Critical information for farming enterprises was shared at the Clearing and Drainage Information Session on Thursday 26th March.
Speakers from the Department of Environment and Regulation
talked about the clearing laws relating to native vegetation, and covered what exceptions and permits are required and when. This is a really tricky bit of policy, with pages and pages of clauses and exceptions, so it was really good to have someone there to hear people’s questions directly relating to their situation, and helping to clarify if they need a permit or not.
The Commissioner for Soil and Land Conservation
also came to speak about drainage regulations. Many farmers love to put in deep drains to move salt water off their property, de-silt drains or creek lines, dig dams, or move water from place to place, and the rules around this can be a little tricky. Mr. Watson was very helpful in making it clear about the need for permits and reviews, neighbour consent, and downstream impacts assessments to ensure that the healthiest and safest options are considered in the case of moving water around.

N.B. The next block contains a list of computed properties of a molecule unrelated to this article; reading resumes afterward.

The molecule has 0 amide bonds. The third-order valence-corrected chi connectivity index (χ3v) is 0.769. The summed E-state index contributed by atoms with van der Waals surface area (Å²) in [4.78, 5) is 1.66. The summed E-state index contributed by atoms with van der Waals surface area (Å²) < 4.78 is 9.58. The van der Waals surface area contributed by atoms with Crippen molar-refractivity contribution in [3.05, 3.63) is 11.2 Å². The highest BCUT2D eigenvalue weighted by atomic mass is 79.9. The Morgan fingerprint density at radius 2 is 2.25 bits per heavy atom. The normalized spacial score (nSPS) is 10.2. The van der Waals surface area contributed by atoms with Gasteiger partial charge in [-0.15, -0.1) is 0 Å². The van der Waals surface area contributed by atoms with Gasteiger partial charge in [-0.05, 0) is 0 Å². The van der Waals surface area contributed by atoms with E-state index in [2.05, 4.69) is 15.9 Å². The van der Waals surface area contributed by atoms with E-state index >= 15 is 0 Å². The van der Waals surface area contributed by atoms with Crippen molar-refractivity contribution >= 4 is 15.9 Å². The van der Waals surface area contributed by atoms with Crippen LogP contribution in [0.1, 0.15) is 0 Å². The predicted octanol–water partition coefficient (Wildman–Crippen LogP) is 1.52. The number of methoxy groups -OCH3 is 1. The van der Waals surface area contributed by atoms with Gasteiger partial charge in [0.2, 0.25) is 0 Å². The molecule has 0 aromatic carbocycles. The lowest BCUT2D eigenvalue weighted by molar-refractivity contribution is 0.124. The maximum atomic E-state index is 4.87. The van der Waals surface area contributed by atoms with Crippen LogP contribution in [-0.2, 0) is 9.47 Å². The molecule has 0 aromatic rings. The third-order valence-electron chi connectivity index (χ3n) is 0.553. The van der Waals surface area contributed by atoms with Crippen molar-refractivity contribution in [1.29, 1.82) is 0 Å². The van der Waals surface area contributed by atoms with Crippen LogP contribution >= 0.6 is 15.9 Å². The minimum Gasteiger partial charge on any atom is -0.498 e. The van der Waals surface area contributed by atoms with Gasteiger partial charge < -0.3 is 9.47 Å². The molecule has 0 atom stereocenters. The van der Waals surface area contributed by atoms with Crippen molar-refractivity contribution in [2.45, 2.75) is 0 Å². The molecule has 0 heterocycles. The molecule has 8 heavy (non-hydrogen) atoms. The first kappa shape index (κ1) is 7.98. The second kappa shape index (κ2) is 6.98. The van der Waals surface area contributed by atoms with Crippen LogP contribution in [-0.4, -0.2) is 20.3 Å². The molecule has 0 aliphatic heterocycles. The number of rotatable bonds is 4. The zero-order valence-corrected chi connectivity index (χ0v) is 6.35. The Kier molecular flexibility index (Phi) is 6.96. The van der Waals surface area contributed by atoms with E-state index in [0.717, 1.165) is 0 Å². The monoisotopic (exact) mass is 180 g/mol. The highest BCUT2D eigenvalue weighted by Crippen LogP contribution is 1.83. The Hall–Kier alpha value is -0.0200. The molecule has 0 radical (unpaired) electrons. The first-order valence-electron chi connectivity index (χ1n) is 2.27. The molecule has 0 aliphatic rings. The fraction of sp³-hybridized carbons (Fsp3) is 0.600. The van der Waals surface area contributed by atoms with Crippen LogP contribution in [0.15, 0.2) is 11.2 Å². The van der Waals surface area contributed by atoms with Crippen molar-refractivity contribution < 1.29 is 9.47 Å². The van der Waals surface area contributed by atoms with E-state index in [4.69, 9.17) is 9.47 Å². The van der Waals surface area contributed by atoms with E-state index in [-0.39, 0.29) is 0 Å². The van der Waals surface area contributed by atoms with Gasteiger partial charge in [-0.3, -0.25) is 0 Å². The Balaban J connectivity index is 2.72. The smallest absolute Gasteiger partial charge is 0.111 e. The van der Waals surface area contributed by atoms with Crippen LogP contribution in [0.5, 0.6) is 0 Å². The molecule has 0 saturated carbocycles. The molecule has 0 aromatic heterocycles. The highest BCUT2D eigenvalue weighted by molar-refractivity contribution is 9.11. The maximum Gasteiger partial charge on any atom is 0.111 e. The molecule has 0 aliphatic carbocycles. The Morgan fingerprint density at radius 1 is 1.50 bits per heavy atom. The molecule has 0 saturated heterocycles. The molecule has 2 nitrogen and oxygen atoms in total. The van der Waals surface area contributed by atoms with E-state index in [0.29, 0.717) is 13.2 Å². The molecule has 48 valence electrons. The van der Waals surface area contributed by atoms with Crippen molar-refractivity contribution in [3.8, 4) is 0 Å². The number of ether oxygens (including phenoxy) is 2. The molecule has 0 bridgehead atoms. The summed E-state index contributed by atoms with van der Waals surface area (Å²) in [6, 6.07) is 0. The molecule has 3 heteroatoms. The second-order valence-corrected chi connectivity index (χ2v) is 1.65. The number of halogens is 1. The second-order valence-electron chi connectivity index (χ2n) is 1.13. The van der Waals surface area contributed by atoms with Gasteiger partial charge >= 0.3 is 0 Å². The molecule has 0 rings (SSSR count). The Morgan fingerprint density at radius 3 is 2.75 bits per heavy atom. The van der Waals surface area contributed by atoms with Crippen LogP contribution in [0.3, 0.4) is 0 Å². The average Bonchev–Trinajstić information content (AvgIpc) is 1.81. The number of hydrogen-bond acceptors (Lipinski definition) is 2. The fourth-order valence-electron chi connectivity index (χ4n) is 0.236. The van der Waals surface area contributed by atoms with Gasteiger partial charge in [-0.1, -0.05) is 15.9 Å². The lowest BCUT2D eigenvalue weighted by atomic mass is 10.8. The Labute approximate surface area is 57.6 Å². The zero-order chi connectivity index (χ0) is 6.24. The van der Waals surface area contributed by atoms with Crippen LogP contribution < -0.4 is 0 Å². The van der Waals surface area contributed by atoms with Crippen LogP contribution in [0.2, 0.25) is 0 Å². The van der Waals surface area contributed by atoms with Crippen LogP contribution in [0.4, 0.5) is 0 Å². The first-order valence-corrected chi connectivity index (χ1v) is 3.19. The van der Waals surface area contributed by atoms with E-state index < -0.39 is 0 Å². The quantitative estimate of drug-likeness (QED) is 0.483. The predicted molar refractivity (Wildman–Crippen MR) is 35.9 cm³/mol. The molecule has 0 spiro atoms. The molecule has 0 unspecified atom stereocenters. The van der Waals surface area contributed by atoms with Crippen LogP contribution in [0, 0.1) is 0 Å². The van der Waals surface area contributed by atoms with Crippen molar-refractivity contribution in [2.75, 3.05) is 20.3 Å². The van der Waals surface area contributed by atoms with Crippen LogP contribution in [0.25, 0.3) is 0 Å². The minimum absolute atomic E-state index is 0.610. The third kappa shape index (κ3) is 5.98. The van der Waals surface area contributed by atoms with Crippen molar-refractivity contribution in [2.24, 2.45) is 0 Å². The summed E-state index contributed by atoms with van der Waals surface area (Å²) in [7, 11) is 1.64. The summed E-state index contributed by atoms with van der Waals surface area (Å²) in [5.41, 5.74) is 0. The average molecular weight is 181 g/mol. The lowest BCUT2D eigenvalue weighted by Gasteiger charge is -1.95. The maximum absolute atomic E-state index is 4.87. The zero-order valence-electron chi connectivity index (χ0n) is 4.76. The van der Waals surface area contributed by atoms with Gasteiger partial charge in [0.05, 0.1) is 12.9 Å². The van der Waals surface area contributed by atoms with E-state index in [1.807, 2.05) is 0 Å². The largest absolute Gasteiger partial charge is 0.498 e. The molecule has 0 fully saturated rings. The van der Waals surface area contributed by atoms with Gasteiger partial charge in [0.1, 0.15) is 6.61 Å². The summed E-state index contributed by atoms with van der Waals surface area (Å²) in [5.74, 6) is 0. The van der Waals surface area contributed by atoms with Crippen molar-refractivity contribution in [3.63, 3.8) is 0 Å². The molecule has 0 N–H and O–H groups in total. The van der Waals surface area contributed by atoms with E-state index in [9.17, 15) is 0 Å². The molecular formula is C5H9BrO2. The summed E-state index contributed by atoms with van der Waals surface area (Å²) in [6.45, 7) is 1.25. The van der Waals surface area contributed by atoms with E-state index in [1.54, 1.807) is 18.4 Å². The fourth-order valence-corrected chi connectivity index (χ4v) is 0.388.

Did you know, for example, that if you move your salty water off your property, and it ends up in a neighbours, you are still responsible for the impacts of that salt water on their land? Afterall, it’s your
water and you put it there! Getting expert advice before building a drain is really critical!
And finally, the Department of Water
(not to be confused with the Water Corp
, who deal with mains water) spoke about their farm water rebate scheme. Basically, they will pay up to half of your expenses relating to farm water management with up to $15,000 refunded! That’s a lot of dough! And good water management, getting fresh water where you need it for stock especially, is critical to many farm businesses.
Essentially, the farmer gets a water advisor to help them develop a plan, which goes through an approval process. The plan gets implemented, the farmer completes and pays for the work, and then is reimbursed upon a completion inspection. It could be a lot of work, but a well-execute farm water plan can mean a great deal of time, energy and money saving in the long run!
Getting expert advice direct from the people managing these regulatory matters hopefully cleared up misconceptions, ensured that everyone understood their rights and responsibilities and now knows who to contact about these important farming matters.
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